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As one retired “Retired from the Job Not from Life”
As one door closes on a senior's working life, another opens. The new retiree looks out on a scene providing familiar but challenging opportunities.
Seniors are a growing influence in Canadian society. The numbers alone show it: seniors were 9% of the Canadian population in 1960; 14% in 2009 and will be 25% in 2036. This is a political force to be reckoned with.
The Canadian Labour Congress recognized this shift when it founded the Congress of Union Retirees of Canada (CURC) in 1993.
CURC, led by President Pat Kerwin, encourages and recruits the seniors and retirees to keep their union activism by joining CURC and its campaigns. These include the public pensions improvement campaign for the Canada Pension Plan (CPP) and the Old Age Guaranteed Income Supplement (GIS) and the campaign for a national Pharmacare program.
And CURC seniors are finding that their unified voices are being heard. A year-long pension campaign resulted in eight provinces backing the CPP improvement campaign. The opposition of Prime Minister Harper means public pension improvements will be a major issue in the next federal election. The lobbying work by delegations of CURC members who met with elected representatives of all parties has already done much to put the pension issue in the election spotlight.
CURC embraces many issues on behalf of members, including support for the Canadian Health Coalition campaign to establish a national Pharmacare program. The Saskatchewan Federation of Union Retiree successfully lobbied the Calvert government to include a promise for pharmacare for everyone in the last provincial election. Currently they are promoting the Canadian Health Coalition – Canadian Centre for Policy Alternatives study that showed that a national plan could provide universal coverage and save more than $10 billion annually. As well, CURC has reached out with many in labour to campaign for the ex-Nortel employees who lost pensions and benefits in the company bankruptcy.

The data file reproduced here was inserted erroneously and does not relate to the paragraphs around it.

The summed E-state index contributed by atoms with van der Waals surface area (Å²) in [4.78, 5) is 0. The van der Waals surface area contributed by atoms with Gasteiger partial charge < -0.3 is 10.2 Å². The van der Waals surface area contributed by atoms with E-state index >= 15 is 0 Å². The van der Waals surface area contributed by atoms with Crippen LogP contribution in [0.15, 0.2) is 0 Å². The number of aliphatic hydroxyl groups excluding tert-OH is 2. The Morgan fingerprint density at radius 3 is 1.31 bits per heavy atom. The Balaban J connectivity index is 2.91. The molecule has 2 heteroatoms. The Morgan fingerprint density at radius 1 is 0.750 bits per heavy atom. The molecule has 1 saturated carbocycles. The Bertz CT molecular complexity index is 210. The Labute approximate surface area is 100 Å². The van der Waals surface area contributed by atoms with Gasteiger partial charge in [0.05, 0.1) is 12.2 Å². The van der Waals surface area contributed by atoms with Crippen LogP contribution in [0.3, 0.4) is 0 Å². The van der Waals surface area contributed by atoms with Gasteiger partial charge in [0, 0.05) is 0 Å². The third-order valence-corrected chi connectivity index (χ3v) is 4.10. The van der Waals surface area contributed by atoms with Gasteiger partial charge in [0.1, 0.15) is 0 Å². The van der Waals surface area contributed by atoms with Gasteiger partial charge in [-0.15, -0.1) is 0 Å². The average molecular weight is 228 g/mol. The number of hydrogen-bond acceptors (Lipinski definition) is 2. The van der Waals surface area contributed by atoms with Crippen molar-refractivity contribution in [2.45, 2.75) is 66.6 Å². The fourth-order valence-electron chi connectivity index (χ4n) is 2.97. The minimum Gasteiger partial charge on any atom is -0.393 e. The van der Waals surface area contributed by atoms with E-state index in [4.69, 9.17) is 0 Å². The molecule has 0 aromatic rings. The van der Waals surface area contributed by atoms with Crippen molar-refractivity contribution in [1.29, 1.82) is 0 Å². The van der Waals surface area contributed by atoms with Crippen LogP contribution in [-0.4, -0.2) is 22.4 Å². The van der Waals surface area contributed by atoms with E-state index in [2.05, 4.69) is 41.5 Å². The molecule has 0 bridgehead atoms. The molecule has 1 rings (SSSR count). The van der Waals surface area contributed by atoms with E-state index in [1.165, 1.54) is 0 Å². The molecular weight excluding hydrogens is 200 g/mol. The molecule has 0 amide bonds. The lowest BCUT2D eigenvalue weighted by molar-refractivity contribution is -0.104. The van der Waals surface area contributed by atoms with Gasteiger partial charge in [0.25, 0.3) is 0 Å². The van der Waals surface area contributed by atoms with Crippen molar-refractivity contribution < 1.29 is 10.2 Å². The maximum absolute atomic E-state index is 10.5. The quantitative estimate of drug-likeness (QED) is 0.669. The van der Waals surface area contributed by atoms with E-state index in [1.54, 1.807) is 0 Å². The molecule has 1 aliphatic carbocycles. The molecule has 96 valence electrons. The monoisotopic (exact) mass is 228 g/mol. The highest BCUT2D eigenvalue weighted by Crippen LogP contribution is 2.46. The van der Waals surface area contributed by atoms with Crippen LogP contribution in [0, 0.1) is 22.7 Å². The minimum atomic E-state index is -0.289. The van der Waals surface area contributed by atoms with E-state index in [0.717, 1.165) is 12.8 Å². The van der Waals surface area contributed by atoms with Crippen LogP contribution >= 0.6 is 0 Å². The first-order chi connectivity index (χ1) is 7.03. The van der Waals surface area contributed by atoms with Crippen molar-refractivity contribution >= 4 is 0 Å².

To campaign successfully, CURC continues to organize and develop provincial, and local area councils which ensure that seniors' voices are heard. As Larry Wark, president of the Nova Scotia Federation of Union Retirees said, key union people are now becoming retirees and it's time for all CURC affiliates to increase their visibility.
To learn more about CURC, please go to the web site http://unionretiree.ca where you can find out the local contacts and download issues of the CURC magazine, Union Retiree, as well as news releases and public position papers .
Many people retiring from the job lose their health and welfare benefits, CURC provides good value plans for such people. CURC needs you and you need CURC.